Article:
"Old Jake Hanlon", "Hoss Thief Jake Hanlon", or plain "Jake Hanlon" is old, decrepit, cantankerous, shifty, connivin', and near useless in this novel by Jack Schaefer, author of Shane, originally published by Dell in 1967 and printed again by Laurel Leaf Library in 1974.
Old Jake has been practically banished from his town in New Mexico and is spending his last days at an old, abandoned ranch house of the Triple X where he worked for years before it folded. His old boss, Harper, delivers some supplies to Jake about once a month, but Jake has nothing but time to re-live his life in memories. He sits on the edge of the mesa and ganders at the the new four-lane highway passing through the country and recalls some of his experiences and loathes the passing of the old ways.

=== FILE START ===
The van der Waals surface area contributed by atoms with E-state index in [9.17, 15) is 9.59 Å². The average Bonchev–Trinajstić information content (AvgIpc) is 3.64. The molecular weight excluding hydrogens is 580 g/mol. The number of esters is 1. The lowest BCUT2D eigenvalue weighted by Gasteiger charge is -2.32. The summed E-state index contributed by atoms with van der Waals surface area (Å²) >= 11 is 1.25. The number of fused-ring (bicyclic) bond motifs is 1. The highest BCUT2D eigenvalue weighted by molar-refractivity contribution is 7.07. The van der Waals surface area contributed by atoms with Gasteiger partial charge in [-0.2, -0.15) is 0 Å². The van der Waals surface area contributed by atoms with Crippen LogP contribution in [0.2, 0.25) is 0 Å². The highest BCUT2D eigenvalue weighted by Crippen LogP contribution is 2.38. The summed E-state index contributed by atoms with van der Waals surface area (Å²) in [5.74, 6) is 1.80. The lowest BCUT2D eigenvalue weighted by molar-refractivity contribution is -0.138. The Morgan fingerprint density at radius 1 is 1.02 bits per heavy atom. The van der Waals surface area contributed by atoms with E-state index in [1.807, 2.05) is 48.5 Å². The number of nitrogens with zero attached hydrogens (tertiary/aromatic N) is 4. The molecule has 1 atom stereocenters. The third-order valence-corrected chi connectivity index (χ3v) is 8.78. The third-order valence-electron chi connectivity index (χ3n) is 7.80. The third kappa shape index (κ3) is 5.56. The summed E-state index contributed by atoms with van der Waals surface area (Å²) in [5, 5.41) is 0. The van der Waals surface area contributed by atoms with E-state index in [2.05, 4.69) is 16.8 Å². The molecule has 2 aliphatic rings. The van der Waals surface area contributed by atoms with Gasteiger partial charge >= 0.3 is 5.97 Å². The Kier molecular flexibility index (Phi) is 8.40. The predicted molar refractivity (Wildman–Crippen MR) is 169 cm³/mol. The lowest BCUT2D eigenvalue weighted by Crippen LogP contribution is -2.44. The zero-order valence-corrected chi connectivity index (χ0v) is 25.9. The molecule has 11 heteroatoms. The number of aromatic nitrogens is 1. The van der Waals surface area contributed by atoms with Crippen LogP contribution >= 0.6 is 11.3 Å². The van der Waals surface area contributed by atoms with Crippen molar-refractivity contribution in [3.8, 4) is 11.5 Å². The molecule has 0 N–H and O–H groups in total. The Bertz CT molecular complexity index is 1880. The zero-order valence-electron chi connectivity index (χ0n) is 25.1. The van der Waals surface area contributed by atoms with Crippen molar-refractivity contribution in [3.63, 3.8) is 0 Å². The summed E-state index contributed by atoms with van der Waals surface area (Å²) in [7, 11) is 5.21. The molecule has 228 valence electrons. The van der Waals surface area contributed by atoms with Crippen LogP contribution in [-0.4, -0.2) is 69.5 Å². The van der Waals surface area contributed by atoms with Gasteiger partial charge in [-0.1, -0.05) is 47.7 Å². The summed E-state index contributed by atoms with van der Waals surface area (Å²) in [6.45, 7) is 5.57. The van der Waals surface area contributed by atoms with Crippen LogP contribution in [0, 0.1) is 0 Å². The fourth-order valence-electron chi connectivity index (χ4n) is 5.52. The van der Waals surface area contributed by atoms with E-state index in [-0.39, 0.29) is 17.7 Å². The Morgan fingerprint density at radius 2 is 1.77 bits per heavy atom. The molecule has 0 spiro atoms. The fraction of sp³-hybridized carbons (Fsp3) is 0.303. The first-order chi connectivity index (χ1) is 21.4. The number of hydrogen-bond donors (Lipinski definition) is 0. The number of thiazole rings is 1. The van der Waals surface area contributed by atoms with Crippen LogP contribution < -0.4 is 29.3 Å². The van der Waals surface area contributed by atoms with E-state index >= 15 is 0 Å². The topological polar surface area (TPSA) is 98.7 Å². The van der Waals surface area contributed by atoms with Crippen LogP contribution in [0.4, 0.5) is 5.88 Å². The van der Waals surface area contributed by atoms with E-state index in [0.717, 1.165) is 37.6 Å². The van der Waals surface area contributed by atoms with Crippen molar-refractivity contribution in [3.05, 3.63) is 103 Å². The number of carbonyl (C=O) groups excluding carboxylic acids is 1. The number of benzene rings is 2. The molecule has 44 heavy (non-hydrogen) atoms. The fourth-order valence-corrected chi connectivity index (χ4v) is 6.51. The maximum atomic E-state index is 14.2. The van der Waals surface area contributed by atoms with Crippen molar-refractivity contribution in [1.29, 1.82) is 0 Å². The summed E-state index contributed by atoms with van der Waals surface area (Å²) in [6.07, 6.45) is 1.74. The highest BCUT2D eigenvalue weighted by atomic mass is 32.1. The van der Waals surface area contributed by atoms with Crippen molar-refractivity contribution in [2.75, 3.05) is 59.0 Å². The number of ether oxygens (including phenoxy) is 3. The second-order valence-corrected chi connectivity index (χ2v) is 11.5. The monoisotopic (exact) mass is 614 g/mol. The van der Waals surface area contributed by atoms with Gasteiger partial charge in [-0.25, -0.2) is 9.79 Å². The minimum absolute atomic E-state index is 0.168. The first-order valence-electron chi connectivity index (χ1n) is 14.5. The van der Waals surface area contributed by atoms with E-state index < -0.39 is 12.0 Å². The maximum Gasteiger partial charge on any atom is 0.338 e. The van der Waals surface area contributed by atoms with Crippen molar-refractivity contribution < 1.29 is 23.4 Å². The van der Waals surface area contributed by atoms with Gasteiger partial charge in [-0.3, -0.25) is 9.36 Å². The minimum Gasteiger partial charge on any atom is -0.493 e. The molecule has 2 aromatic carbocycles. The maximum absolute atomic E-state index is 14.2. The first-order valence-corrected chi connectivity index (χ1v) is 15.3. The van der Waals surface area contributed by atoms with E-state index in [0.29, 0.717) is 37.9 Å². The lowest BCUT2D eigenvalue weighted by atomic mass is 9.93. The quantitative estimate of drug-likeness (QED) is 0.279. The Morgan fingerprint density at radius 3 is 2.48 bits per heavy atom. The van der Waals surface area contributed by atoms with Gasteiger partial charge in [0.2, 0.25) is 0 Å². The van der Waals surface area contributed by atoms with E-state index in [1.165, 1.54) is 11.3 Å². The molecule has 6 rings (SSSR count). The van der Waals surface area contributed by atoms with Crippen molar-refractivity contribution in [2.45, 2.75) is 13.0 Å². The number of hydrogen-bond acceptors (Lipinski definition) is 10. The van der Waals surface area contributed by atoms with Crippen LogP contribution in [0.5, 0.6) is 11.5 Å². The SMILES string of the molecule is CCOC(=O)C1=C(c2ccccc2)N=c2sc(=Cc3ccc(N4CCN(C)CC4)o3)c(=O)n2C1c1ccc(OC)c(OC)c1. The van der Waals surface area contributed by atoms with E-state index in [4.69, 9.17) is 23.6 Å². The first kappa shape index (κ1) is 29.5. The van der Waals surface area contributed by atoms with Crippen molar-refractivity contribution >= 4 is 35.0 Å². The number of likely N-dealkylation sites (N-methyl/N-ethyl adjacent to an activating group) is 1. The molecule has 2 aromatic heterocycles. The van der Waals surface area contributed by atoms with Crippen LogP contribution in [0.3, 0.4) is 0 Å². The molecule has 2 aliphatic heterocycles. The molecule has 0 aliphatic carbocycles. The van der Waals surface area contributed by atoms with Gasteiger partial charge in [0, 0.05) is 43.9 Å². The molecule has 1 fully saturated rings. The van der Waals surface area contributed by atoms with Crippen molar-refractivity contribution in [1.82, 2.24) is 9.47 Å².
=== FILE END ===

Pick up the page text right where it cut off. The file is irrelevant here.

The author captures the end-of-life of this old cowboy who loved the wild mustangs more than life itself in this interesting story. That's why he is living in the old, broken down, adobe ranch house with the partial roof and sagging window frames with no front door hanging on the frame, a reflection of himself in it. The mustangs got him in trouble with the law and he was driven out to the ranch to spend his final days instead of going to jail.
"A magnificent tribute to a vanishing breed of men and horses" says one reviewer on the back cover and I have to agree with that. It is 155 pages long and illustrated by Lorence Borklund.
Oh, yes, the name of it is Mavericks.